describing, and the citizens may possibly be willing to obey them?
And that others should approve, of what we approve, is no miracle or
I think not.
But we have sufficiently shown, in what has preceded, that all this, if
only possible, is assuredly for the best.
And now we say not only that our laws, if they could be enacted, would
be for the best, but also that the enactment of them, though difficult, is
And so with pain and toil we have reached the end of one subject, but
more remains to be discussed; how and by what studies and pursuits will the
saviours of the constitution be created, and at what ages are they to apply
themselves to their several studies?
I omitted the troublesome business of the possession of women, and the
procreation of children, and the appointment of the rulers, because I knew
that the perfect State would be eyed with jealousy and was difficult of
attainment; but that piece of cleverness was not of much service to me, for
I had to discuss them all the same. The women and children are now disposed
of, but the other question of the rulers must be investigated from the very
beginning. We were saying, as you will remember, that they were to be
lovers of their country, tried by the test of pleasures and pains, and
neither in hardships, nor in dangers, nor at any other critical moment were
to lose their patriotism - he was to be rejected who failed, but he who
always came forth pure, like gold tried in the refiner's fire, was to be
made a ruler, and to receive honours and rewards in life and after death.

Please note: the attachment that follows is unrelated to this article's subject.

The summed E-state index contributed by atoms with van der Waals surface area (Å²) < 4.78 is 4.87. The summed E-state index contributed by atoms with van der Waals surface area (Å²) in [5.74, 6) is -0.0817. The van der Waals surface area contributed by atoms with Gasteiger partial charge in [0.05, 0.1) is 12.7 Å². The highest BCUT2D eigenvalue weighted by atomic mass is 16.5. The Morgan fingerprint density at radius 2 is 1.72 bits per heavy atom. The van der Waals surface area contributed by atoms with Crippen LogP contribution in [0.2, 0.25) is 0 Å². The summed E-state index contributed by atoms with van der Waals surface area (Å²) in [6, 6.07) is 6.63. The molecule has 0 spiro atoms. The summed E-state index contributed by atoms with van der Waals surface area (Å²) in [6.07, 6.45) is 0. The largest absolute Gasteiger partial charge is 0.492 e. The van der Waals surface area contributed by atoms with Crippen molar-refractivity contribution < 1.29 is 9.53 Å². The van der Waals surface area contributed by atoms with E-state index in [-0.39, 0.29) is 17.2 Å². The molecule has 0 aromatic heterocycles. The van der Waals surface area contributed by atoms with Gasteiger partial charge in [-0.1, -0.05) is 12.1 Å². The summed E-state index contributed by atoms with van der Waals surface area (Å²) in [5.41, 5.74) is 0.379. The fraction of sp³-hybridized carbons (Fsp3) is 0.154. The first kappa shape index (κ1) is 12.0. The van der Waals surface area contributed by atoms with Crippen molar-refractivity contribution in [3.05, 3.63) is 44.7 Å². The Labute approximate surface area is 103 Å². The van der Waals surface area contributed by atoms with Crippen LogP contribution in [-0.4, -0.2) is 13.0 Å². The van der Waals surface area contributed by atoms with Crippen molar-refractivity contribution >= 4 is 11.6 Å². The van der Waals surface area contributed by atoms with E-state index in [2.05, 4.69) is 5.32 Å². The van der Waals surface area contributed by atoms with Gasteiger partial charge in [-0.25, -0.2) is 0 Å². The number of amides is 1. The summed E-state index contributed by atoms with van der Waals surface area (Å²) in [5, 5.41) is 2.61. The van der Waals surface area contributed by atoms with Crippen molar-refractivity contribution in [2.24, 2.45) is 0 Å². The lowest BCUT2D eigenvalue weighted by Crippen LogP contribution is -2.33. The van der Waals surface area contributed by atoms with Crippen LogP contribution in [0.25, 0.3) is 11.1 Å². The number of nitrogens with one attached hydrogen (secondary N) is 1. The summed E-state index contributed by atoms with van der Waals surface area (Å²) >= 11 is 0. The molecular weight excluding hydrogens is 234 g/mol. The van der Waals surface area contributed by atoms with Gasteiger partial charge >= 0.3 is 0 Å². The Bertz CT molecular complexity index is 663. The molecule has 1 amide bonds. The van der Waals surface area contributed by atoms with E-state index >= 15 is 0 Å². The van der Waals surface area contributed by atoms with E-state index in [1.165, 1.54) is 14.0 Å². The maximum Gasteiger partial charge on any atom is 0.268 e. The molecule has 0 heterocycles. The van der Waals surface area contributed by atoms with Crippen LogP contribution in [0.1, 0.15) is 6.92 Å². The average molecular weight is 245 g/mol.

This was the sort of thing which was being said, and then the argument
turned aside and veiled her face; not liking to stir the question which has
I perfectly remember, he said.
Yes, my friend, I said, and I then shrank from hazarding the bold word;
but now let me dare to say - that the perfect guardian must be a
Yes, he said, let that be affirmed.
And do not suppose that there will be many of them; for the gifts which
were deemed by us to be essential rarely grow together; they are mostly
found in shreds and patches.
What do you mean? he said.
You are aware, I replied, that quick intelligence, memory, sagacity,
cleverness, and similar qualities, do not often grow together, and that
persons who possess them and are at the same time high-spirited and
magnanimous are not so constituted by nature as to live orderly and in a
peaceful and settled manner; they are driven any way by their impulses, and
all solid principle goes out of them.
Very true, he said.
On the other hand, those steadfast natures which can better be depended
upon, which in a battle are impregnable to fear and immovable, are equally
immovable when there is anything to be learned; they are always in a torpid